Gregg Ten Elshof: Yeah.
Tim Muehlhoff: But there is now even a tactic of saying, I know what I'm saying is inappropriate and shaming, but I'm going to do it anyway and I'm going to try to cover my tracks and get that thing off as fast as possible but, the damage has already been done.
Gregg Ten Elshof: Yeah.
Tim Muehlhoff: We've got to find ways of reclaiming this idea that life and death is in the power of the tongue, but I have to care that I'm imparting death to another person. So one question I had reading your book and this fits really well with the Winston Conviction Project. What if you're in a certain political camp and you know you're shaming the other side, but you're actually getting rewarded for it, within the group that you care about? You're not losing status, you're gaining status almost like good for you, for finally telling those people exactly what we think of them and they ought to be ashamed of themselves. And you're in the process of shaming. So what, Greg, what do we do when you have camps that are rewarding tactics of shaming? How, what do we do? Where do we appeal to? How do we reel it in?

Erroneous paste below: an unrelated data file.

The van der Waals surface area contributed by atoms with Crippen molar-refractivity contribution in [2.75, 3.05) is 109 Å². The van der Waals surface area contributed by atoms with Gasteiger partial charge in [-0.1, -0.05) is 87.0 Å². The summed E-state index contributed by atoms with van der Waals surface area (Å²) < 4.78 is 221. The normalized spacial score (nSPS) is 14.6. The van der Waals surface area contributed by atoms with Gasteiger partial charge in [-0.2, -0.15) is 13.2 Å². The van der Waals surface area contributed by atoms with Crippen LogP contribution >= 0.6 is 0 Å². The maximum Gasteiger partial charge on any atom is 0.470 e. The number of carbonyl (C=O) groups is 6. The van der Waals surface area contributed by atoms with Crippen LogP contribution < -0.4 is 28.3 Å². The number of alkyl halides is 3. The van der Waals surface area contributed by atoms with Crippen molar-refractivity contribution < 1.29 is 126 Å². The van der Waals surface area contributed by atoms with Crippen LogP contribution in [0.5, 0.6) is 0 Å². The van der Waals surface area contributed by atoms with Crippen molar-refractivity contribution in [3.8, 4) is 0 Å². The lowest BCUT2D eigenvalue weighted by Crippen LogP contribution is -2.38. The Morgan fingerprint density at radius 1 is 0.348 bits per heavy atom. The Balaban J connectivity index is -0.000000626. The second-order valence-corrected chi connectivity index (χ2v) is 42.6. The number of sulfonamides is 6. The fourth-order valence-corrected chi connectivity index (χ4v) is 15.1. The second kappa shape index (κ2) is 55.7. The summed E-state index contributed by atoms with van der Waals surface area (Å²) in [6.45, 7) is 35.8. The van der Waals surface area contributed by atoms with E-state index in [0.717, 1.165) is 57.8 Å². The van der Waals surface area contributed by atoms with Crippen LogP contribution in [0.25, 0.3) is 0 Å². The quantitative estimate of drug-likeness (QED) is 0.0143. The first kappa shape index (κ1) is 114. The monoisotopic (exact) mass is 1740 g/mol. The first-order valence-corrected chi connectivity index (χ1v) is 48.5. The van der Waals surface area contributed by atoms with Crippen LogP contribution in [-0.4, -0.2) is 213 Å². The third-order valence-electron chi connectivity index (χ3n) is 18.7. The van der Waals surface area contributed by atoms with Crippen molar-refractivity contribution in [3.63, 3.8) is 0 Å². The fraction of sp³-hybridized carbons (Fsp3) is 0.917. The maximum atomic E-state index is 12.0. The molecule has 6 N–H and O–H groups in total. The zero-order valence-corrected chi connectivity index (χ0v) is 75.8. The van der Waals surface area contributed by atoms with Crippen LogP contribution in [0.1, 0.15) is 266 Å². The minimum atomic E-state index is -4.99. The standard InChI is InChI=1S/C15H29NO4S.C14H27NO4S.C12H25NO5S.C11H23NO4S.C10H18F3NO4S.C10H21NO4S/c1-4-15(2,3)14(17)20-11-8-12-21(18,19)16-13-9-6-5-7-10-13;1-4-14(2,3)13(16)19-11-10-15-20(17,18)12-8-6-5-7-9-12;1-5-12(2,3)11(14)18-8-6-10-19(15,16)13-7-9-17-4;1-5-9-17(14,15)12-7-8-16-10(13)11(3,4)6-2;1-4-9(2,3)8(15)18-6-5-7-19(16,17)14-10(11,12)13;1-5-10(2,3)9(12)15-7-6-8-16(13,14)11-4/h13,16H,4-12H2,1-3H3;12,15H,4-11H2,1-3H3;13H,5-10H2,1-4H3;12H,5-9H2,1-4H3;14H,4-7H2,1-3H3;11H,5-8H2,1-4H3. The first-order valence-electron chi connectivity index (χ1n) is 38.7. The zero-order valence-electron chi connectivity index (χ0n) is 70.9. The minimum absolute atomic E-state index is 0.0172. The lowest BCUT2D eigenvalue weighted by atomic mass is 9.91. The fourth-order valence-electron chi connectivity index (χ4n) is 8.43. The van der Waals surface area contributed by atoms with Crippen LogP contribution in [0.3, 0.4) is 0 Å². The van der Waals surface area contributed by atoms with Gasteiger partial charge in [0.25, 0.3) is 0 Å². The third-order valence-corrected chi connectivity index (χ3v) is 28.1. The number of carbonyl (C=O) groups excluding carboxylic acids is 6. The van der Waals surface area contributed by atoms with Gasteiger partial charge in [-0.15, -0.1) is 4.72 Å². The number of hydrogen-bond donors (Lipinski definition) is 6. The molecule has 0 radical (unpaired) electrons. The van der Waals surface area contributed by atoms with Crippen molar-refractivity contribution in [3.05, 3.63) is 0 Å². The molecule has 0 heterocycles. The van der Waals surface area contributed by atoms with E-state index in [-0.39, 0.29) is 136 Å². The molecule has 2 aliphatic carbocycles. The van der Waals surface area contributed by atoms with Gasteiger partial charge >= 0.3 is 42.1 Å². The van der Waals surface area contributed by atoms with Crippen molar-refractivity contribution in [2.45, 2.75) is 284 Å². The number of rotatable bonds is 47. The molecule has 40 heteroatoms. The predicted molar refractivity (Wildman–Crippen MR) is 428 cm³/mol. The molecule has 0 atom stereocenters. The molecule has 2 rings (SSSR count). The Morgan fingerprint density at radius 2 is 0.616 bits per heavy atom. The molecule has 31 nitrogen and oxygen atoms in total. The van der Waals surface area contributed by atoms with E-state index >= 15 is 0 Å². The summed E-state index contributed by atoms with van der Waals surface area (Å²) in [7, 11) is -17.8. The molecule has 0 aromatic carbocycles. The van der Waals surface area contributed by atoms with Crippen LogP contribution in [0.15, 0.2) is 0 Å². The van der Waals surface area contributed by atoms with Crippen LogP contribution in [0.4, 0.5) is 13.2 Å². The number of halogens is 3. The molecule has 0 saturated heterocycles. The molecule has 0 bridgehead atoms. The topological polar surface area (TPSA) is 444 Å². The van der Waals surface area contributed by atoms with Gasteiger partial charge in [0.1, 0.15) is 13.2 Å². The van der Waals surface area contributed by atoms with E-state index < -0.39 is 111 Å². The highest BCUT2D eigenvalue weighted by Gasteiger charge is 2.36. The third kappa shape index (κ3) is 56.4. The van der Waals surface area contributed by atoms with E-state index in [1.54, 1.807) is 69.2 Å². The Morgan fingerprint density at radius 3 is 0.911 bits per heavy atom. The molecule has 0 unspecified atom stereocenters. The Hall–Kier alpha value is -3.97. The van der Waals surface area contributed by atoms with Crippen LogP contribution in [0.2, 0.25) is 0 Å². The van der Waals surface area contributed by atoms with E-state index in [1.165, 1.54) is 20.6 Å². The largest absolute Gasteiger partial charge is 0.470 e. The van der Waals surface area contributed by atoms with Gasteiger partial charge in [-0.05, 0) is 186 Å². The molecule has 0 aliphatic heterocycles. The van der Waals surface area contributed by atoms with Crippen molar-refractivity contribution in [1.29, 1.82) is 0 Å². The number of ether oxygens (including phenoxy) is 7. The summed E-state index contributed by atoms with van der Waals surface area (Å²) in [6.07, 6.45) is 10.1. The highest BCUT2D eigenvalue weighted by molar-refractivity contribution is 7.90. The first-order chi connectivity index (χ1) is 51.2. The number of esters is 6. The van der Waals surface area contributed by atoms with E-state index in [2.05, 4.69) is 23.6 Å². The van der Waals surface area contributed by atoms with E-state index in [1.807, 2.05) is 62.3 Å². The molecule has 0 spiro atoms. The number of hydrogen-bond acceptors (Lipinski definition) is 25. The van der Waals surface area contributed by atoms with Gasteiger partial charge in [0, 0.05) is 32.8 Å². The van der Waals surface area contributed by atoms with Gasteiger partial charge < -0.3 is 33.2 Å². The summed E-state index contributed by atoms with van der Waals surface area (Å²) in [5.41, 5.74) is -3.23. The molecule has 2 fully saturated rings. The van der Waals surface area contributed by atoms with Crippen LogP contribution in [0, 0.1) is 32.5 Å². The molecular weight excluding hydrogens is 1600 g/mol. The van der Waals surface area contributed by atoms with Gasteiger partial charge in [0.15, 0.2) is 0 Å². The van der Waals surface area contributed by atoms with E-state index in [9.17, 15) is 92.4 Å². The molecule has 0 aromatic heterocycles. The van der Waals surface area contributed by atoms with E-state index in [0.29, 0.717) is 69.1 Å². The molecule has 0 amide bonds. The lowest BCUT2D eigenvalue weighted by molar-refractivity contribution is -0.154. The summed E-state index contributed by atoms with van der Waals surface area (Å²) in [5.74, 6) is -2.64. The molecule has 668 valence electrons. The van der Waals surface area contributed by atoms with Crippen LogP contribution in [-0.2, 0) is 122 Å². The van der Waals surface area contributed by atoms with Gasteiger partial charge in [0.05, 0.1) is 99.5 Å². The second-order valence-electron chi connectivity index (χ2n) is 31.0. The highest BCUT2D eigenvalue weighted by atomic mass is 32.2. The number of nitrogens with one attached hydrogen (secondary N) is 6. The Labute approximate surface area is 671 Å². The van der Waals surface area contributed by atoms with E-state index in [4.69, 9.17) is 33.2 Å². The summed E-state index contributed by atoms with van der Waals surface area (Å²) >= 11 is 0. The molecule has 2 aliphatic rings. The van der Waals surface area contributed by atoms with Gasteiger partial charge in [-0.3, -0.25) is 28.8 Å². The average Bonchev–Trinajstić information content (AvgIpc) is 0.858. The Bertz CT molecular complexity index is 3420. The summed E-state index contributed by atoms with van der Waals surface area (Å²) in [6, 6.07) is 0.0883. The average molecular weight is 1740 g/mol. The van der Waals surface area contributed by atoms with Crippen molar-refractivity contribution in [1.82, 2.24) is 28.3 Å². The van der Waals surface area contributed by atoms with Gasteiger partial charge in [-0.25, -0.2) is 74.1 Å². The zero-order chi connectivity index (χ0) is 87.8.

Gregg Ten Elshof: Yeah. For me, that takes us to this observation, that shame is shame as an objective condition it's always relative to some community. So there's no such thing as shame, plain and simple. So one and the same behavior can cause you to be an object of shame in one community and honor in another. If I'm kind to a person of color, then I'll acquire shame in the Aryan Brotherhood, right? That I'll be a person of lesser consequence in that community and I'll be a person of greater consequence at Biola, say. And whether I feel shame, what I, whether I feel shame or feel honor, will depend on which of those two communities matter to me, right? If I don't really care what the Aryan Brotherhood thinks of me, then I won't feel any shame there even though I am an object of shame in that community now, where it gets complicated is that sometimes our communities overlap.